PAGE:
The old adage about nothing escaping a black hole’s gravitational pull isn’t strictly true. Despite being cosmic vacuum cleaners, ferociously feeding on anything that strays too close and locking the rendered mass of raw quarks, photons, and gluons into infinite quantum states within its dark innards, black holes actually do have an honest to goodness temperature. It’s an infinitesimal fraction of a degree, yes, but it’s there. By contrast, as the dust and gas being consumed by such a gravitational monster can whip around the event horizon so fast, it heats up to millions of degrees, spewing out intense radiation astronomers can detect. So if a feeding black hole has a searing hot disk of material around it and emits just an infinitesimal fraction of a watt to the outside world, what about the temperature inside this bizarre object? Since it’s formed by a sudden, violent implosion that can actually shatter atoms down into their most primitive particles, what would its interior be like?
In previous posts about black holes, I’ve alluded to the idea that inside a black hole should be maelstroms of raw energy, chaotically flowing in opposite directions and yet through one another. We don’t really know if that would be the case since we can’t exactly peek inside the event horizon, but the math which predicts how black holes form hasn’t let us down yet, and it’s the same math showing us how tumultuous the anatomy of objects like this should be. Remember that the core of a star about to collapse in a hypernova could be burning at up to 1 billion °C and as it implodes into a black hole, the annihilation of all the protons and neutrons is bound to crank up the heat even more. But that heat is now trapped in a self-gravitating cavity of space and time. It only cycles in streams and currents, unable to get out until it emits enough Hawking radiation and evaporates over countless trillions of years. Rather than billions of degrees, we’re more than probably talking about as much three magnitudes more, like the quark-gluon plasmas created in particle colliders. When the thermostat is set to roughly 4 trillion degrees, protons and neutrons melt, leaving only quarks and various bosons flowing a bit like a liquid, but with virtually no viscosity, able to move in opposing directions at the same time.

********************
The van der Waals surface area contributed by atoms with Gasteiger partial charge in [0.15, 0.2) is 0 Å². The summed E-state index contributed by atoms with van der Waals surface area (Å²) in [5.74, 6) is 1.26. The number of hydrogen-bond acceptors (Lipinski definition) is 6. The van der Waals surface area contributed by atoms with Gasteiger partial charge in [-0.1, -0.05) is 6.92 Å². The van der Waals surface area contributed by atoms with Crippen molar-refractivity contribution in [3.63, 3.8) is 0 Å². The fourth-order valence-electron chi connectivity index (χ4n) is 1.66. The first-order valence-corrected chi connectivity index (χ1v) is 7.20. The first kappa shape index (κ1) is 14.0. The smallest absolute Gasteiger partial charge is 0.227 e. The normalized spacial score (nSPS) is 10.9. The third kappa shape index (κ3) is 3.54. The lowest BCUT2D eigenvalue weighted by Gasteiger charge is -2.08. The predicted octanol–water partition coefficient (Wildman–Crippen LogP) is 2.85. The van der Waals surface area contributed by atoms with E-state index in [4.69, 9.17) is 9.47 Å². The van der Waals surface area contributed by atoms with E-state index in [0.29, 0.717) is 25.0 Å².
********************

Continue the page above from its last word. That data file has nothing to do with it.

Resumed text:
Similar conditions are thought to have been around femtoseconds after the Big Bang, as quark-gluon plasma shot out into the newly formed bubble of space-time, expanded, and cooled to begin baryogenesis. And we’re likely to see something very much like this happening within a black hole where such plasmas are trapped in conditions beyond extreme, compacted to the very limits of meaningful density. But while the early universe is big enough to allow these torrents of energetic point particles to expand, slow down, and combine into matter and antimatter, the conditions in a black hole should be too extreme to allow for that. Any new particle wouldn’t stand a chance, torn apart within an instant of its creation. It could even be possible that quarks are torn apart somewhere deep inside these gravitational monsters into something more primitive, resulting in a current of energy much closer to the instant of the Big Bang. Considering how close black holes’ temperature, pressure, and density should approach the very moment of the universe’s birth, it’s little wonder that so many significant theoretical frameworks for the Big Bang rely on trying to understand the bizarre objects’ structure and internal mechanics. It really is a shame we can’t peer inside these gravitational ghosts because the things we could learn might just rewrite what we think we know about the birth of the cosmos we inhabit.